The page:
Daily commentary: Inditex is a Spanish retail stock worth watching
Despite the terrible headlines coming out of Spain, for investors there are two silver linings in Spanish equities. First, European shares have been battered by the euro zone crisis and trade at a considerable discount to US shares. Europe presents better value. For this reason, I said in January that I expected European shares to outperform US shares in 2012. Moreover, this discount does not represent a value trap. Inditex, the Spanish retailer I linked to a few days ago, which owns the Zara brand is a perfect example.
Inditex, based in La Coruña, became Spain’s biggest listed company this week. Founder Amancio Ortega, the fifth richest man in the world, still controls 59% of the company. Ortega is the son of a railway worker who left school at 14 but used his life savings in 1963 to set up Confecciones Goa, an enterprise which morphed into Inditex. Zara is the most known brand at Inditex. The first shop opened in La Coruña in 1975 but in the last decade the company has expanded internationally.
Earnings were released today and they were good. Due to expansion in emerging markets, Inditex racked up a 30% increase in profits. It’s 432 million euro quarterly profit was well over analyst estimates.
Many of Spain’s largest companies are well-diversified, from Telefonica to Repsol to even banking giants like BBVA and Santander. In my view, these are quality companies negatively impacted by the headlines on Spain. For value investors this represents opportunities. Yields are upwards of 5%.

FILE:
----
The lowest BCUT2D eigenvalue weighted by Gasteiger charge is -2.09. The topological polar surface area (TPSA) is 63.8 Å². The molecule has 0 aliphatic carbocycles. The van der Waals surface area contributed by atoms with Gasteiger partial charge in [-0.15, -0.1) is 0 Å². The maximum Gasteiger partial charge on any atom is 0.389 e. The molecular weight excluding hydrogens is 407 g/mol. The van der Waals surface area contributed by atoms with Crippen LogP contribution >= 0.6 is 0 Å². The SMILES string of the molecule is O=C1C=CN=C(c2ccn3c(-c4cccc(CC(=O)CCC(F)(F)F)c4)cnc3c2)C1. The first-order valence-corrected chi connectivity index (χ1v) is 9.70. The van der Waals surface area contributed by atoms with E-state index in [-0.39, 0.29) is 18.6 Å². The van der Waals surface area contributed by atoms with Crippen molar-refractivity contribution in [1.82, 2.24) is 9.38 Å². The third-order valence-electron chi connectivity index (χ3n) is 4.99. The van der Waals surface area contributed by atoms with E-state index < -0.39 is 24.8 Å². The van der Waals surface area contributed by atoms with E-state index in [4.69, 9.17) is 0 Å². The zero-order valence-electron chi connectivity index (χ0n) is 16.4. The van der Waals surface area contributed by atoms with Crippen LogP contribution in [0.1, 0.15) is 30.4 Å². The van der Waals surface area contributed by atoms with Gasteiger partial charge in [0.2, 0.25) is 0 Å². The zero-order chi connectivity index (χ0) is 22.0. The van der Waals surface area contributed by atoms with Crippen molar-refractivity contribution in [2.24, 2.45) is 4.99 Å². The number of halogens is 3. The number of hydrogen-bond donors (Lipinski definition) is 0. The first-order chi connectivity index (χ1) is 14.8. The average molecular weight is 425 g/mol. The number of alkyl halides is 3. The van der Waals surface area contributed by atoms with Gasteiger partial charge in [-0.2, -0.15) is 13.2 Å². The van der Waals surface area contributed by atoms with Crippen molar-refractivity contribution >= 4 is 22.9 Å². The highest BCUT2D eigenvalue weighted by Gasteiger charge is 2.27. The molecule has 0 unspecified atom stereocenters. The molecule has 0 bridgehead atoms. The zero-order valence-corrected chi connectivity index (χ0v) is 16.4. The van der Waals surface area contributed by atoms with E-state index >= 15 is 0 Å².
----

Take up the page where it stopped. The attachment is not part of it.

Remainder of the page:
That’s it. Here are the links.
Going forward I will try to say a few words about the links themselves rather than just focussing on one topic especially because some of the links are in foreign languages.
Here are some threads to pick up on:
- The Jamie Dimon hearings are going to be the biggest news item in the US as Dimon’s performance will shape the public’s opinion about any need to rein in risk taking at big banks. I have four links on this topic below.
- In Europe, it is clear that the Spanish bailout will not meet the grade. Moreover, as Europe sinks further into recession, Italy will not be able to counter the tug downward from the rest of the periphery. The ECB will have to buy Spanish and Italian debt or set a rate target at which it is prepared to buy. Otherwise, this crisis will unravel via bank deposit flight and economic collapse. This is a stark warning that stands in contrast to my optimism about European shares. But my thinking on European shares is on a relative value basis. In absolute return terms, exposure to shares need to be hedged by government debt in countries like the US, Britain or Canada without the problems of the euro zone.
- In the US, Obama’s re-election bid is very dependent on the economy. And he has to be worried. The economic trends are moving against him as I suspected they would. And there is no fiscal or monetary stimulus in the pipeline to bail the US economy out. In my view, given the household debt problems, the only source of positives here could be capital spending and fixed investment, especially in housing. I am not bullish on the US economy though.